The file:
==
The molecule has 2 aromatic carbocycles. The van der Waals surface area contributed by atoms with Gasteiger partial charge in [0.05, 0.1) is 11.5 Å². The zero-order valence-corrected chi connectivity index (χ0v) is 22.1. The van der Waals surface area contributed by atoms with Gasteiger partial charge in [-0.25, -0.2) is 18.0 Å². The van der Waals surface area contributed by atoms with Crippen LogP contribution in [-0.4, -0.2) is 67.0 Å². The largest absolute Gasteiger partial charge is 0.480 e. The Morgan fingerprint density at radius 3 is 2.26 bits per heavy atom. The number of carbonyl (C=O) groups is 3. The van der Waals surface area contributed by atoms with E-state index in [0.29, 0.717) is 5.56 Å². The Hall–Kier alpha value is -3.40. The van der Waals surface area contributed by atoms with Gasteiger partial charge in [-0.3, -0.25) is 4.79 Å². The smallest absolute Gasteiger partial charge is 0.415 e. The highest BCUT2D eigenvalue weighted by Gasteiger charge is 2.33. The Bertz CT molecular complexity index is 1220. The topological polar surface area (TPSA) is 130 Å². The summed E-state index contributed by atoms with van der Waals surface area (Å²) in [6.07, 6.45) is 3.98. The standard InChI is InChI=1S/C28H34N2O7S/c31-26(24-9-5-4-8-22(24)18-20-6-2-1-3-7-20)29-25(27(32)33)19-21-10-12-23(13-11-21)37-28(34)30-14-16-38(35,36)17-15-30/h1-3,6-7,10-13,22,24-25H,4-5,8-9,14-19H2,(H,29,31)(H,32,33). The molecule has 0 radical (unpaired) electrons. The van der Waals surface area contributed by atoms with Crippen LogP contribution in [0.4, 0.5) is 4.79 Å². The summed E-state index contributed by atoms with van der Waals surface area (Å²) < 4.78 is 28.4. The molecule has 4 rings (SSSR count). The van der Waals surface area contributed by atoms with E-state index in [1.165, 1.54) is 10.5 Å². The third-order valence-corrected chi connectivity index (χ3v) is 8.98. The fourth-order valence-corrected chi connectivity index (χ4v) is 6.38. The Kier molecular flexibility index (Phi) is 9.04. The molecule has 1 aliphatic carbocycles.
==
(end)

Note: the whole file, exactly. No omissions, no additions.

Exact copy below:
The molecule has 2 aromatic carbocycles. The van der Waals surface area contributed by atoms with Gasteiger partial charge in [0.05, 0.1) is 11.5 Å². The zero-order valence-corrected chi connectivity index (χ0v) is 22.1. The van der Waals surface area contributed by atoms with Gasteiger partial charge in [-0.25, -0.2) is 18.0 Å². The van der Waals surface area contributed by atoms with Crippen LogP contribution in [-0.4, -0.2) is 67.0 Å². The largest absolute Gasteiger partial charge is 0.480 e. The Morgan fingerprint density at radius 3 is 2.26 bits per heavy atom. The number of carbonyl (C=O) groups is 3. The van der Waals surface area contributed by atoms with E-state index in [0.29, 0.717) is 5.56 Å². The Hall–Kier alpha value is -3.40. The van der Waals surface area contributed by atoms with Gasteiger partial charge in [-0.3, -0.25) is 4.79 Å². The smallest absolute Gasteiger partial charge is 0.415 e. The highest BCUT2D eigenvalue weighted by Gasteiger charge is 2.33. The Bertz CT molecular complexity index is 1220. The topological polar surface area (TPSA) is 130 Å². The summed E-state index contributed by atoms with van der Waals surface area (Å²) in [6.07, 6.45) is 3.98. The standard InChI is InChI=1S/C28H34N2O7S/c31-26(24-9-5-4-8-22(24)18-20-6-2-1-3-7-20)29-25(27(32)33)19-21-10-12-23(13-11-21)37-28(34)30-14-16-38(35,36)17-15-30/h1-3,6-7,10-13,22,24-25H,4-5,8-9,14-19H2,(H,29,31)(H,32,33). The molecule has 0 radical (unpaired) electrons. The van der Waals surface area contributed by atoms with Crippen LogP contribution in [0.4, 0.5) is 4.79 Å². The summed E-state index contributed by atoms with van der Waals surface area (Å²) < 4.78 is 28.4. The molecule has 4 rings (SSSR count). The van der Waals surface area contributed by atoms with E-state index in [1.165, 1.54) is 10.5 Å². The third-order valence-corrected chi connectivity index (χ3v) is 8.98. The fourth-order valence-corrected chi connectivity index (χ4v) is 6.38. The Kier molecular flexibility index (Phi) is 9.04. The molecule has 1 aliphatic carbocycles.